People v. Mabalato


People v. Mabalato

G.R. No. 227195

July 29, 2019


                RTC and CA convicted Allan Canatoy for the crime of Murder. On September 4, 2002, Barbas was inside her room at Ziega Apartment, Barangay Talamban, Cebu City. At around 9:30 in the morning, Tan, a tenant in the same apartment, saw two meh enter the apartment's gate. Afterwards, Soliman who was staying in the room adjacent to Barbas, heard two men utter "Ayo, Ayo" in front of Barbas' room and told the latter that they have something to deliver. Barbas told them to leave it beside the door but they insisted for her to come out so that she could acknowledge the item. After a short while, Tan and Soliman heard Barbas shouting "Ay!" three times. Soliman went out of the room and saw two men fleeing from Barbas' room towards the gate. Soliman called after them who looked back but then continued to run. Tan, who was on the terrace, also shouted "Hoy!" at the two men who likewise looked back. Both Soliman and Tan later identified the two men as Canatoy and Mabalato. Soliman and Tan then checked Barbas' room and they found her lying face down, bathed in her own blood. They saw a bloodied knife and grey t-shirt near Barbas' body. Tan recalled that one of the two men whom she saw enter the apartment's gate was wearing a grey t-shirt, but when she later saw him again fleeing from Barbas' room, he was already wearing a white shirt. Thereafter, Go, Barbas' boyfriend, as well as members of the Emergency Rescue Unit Foundation (ERUF) and several police officers arrived. The police recovered, among others, the knife used in killing Barbas from the crime scene. Dr. Sator, a medico-legal officer, examined Barbas' body and stated in his report that Barbas suffered incise wounds and one fatal stab wound at the left shoulder, which pierced the aorta and the right lung, thereby causing hemorrhage.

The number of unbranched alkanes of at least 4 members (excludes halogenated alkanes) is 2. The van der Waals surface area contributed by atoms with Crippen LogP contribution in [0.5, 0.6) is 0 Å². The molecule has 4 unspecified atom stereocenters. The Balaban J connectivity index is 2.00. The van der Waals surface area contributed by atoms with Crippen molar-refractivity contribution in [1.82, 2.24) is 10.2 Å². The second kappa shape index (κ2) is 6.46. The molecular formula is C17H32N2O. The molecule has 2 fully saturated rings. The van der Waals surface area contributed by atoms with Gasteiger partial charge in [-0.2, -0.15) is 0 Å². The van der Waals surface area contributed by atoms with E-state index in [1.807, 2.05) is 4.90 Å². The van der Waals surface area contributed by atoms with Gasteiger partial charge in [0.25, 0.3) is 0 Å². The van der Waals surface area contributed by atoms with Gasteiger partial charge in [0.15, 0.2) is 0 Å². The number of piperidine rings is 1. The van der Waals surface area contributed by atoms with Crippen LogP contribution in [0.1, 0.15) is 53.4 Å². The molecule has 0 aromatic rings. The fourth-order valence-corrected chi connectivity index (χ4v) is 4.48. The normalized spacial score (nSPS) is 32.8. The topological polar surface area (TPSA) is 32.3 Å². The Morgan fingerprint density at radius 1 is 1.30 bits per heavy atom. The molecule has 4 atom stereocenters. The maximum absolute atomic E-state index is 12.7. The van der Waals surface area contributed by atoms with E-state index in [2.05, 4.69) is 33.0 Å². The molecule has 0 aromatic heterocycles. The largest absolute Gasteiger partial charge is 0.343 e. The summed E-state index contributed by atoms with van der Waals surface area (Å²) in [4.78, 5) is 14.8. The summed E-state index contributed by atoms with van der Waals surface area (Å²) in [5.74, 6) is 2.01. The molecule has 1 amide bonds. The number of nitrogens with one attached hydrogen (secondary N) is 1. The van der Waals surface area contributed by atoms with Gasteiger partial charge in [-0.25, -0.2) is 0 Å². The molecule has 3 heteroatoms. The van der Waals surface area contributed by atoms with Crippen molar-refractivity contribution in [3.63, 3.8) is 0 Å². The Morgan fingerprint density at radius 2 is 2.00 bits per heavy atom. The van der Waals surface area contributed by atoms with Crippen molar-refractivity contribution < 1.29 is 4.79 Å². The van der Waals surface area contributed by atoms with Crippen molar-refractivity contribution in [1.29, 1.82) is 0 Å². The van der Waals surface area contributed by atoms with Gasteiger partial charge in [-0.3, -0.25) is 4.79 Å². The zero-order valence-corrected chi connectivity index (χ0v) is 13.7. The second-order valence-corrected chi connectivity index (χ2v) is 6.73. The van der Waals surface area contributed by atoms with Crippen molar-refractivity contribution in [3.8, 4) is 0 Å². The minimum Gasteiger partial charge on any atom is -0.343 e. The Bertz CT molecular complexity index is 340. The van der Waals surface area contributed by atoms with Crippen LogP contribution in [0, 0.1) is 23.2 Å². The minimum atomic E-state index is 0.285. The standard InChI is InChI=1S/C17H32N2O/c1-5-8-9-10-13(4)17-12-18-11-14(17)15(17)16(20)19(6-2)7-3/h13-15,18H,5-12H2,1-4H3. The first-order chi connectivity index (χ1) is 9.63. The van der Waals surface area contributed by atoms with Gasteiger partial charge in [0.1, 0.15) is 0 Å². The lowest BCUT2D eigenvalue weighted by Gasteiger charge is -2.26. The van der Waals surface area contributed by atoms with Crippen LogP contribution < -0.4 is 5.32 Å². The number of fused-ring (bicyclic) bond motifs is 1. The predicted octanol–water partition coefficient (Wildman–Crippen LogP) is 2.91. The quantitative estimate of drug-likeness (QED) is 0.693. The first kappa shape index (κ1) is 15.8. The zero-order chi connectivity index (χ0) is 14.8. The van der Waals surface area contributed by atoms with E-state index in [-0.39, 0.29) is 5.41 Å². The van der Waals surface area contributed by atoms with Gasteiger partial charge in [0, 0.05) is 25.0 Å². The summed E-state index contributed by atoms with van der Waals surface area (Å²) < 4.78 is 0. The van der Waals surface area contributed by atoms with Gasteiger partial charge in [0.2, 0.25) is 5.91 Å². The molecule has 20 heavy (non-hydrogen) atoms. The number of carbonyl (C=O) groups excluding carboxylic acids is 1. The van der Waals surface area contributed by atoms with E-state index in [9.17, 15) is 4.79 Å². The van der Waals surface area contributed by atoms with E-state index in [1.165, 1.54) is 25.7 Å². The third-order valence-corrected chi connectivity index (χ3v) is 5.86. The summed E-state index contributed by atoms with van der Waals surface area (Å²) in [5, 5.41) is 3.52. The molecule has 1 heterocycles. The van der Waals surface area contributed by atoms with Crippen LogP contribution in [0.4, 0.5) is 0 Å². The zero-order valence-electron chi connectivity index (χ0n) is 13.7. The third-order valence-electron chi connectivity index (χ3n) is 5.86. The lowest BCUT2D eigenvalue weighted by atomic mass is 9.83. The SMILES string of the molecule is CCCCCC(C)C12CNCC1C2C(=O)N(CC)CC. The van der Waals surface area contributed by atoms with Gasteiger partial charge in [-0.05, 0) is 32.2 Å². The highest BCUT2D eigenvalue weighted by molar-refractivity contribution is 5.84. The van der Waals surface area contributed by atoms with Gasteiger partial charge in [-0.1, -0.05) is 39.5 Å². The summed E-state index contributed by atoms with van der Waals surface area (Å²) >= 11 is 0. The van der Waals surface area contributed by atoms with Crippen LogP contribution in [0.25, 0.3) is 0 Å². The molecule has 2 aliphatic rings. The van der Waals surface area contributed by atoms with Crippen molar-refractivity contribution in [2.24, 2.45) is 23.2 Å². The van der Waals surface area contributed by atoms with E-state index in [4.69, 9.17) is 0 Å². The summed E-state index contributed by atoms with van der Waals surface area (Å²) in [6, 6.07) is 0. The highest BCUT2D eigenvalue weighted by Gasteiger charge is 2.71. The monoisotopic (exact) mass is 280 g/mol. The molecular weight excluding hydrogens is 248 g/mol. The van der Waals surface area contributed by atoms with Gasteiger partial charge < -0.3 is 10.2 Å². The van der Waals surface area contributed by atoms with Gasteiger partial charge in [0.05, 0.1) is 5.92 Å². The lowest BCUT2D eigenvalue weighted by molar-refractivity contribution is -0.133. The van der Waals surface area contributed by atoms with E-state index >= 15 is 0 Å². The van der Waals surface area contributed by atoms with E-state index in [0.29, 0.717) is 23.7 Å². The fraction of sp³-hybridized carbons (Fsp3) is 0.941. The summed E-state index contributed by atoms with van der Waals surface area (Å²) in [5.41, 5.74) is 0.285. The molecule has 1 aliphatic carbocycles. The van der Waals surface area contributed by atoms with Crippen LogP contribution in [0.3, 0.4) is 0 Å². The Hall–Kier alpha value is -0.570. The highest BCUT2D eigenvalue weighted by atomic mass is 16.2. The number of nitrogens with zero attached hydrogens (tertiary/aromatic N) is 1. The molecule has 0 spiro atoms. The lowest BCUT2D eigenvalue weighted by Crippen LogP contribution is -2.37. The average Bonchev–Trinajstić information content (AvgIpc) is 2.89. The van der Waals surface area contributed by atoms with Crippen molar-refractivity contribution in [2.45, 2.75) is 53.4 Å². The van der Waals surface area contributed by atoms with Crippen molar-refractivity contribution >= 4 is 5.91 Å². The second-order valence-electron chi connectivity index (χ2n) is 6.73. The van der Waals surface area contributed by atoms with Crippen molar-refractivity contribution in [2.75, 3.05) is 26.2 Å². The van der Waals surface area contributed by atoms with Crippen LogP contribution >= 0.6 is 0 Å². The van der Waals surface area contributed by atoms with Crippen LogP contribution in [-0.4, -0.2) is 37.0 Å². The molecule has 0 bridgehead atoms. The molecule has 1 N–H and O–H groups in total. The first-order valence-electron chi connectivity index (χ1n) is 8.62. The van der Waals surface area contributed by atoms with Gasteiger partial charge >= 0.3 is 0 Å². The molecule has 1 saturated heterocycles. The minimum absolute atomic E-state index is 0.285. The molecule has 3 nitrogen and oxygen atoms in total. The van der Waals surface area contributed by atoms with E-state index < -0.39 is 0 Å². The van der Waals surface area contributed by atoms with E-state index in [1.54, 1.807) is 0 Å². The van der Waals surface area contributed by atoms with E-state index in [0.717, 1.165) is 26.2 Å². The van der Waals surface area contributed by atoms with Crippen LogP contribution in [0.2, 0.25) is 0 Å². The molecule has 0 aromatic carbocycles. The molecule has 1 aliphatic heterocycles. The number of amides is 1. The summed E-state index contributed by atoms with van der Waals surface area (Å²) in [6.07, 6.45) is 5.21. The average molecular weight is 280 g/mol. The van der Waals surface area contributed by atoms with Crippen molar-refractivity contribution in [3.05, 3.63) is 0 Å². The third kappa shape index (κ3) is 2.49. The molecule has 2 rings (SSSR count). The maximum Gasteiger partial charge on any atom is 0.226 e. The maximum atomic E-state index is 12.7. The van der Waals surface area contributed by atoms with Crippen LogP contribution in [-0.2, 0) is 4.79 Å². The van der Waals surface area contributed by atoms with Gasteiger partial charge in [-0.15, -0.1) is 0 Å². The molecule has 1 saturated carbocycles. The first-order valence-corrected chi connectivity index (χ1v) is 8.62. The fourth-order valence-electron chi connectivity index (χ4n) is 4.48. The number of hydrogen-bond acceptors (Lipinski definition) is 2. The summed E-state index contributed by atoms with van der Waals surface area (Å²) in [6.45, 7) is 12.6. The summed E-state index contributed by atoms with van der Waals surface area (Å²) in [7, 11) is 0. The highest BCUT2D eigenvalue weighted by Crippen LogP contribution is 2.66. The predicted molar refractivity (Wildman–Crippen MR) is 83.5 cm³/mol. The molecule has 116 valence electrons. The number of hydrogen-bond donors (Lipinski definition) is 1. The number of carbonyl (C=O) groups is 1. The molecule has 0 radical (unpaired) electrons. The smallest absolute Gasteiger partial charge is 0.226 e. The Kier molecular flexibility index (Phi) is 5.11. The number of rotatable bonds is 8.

Whether or not the CA erred in convicting the accused-appellant.


                No. First, although the records show that there was no eyewitness to the actual killing of Barbas, the testimonies of Soliman and Tan on collateral facts of the crime, were properly given ample weight by the trial court and the CA. It is settled, that direct evidence is not indispensable for conviction in criminal cases and that circumstantial evidence may be enough to support a court's decision of guilt. Second, the extrajudicial confessions of Mabalato and Cartuciano were admissible in evidence and were credible. In their Briefs, they claimed that these confessions were inadmissible in evidence as, among others, they were prepared in advance and were extracted by the police officers through violence, intimidation, torture and false representation.


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